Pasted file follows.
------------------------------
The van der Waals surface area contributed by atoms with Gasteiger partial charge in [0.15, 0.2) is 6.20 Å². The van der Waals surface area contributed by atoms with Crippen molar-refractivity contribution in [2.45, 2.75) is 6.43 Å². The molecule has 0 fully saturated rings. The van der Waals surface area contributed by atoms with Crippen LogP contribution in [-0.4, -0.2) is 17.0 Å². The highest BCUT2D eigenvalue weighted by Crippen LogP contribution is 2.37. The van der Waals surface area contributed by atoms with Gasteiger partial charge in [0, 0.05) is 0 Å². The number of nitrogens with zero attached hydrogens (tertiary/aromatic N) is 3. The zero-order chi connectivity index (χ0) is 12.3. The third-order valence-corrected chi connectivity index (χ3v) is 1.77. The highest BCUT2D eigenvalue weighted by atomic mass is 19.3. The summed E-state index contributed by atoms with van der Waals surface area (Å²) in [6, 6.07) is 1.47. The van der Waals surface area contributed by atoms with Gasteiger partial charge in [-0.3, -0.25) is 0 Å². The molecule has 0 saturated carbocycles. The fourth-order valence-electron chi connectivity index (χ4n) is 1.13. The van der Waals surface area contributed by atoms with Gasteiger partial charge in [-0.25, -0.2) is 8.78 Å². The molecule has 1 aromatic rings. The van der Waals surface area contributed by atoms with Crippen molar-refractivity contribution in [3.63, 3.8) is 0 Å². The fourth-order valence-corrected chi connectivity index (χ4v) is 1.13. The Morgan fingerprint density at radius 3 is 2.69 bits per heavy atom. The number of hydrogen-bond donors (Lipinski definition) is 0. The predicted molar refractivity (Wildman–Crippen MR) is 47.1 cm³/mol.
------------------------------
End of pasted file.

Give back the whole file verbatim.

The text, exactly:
The van der Waals surface area contributed by atoms with Gasteiger partial charge in [0.15, 0.2) is 6.20 Å². The van der Waals surface area contributed by atoms with Crippen molar-refractivity contribution in [2.45, 2.75) is 6.43 Å². The molecule has 0 fully saturated rings. The van der Waals surface area contributed by atoms with Crippen LogP contribution in [-0.4, -0.2) is 17.0 Å². The highest BCUT2D eigenvalue weighted by Crippen LogP contribution is 2.37. The van der Waals surface area contributed by atoms with Gasteiger partial charge in [0, 0.05) is 0 Å². The number of nitrogens with zero attached hydrogens (tertiary/aromatic N) is 3. The zero-order chi connectivity index (χ0) is 12.3. The third-order valence-corrected chi connectivity index (χ3v) is 1.77. The highest BCUT2D eigenvalue weighted by atomic mass is 19.3. The summed E-state index contributed by atoms with van der Waals surface area (Å²) in [6, 6.07) is 1.47. The van der Waals surface area contributed by atoms with Gasteiger partial charge in [-0.3, -0.25) is 0 Å². The molecule has 0 saturated carbocycles. The fourth-order valence-electron chi connectivity index (χ4n) is 1.13. The van der Waals surface area contributed by atoms with Gasteiger partial charge in [-0.25, -0.2) is 8.78 Å². The molecule has 1 aromatic rings. The van der Waals surface area contributed by atoms with Crippen molar-refractivity contribution in [3.63, 3.8) is 0 Å². The fourth-order valence-corrected chi connectivity index (χ4v) is 1.13. The Morgan fingerprint density at radius 3 is 2.69 bits per heavy atom. The number of hydrogen-bond donors (Lipinski definition) is 0. The predicted molar refractivity (Wildman–Crippen MR) is 47.1 cm³/mol.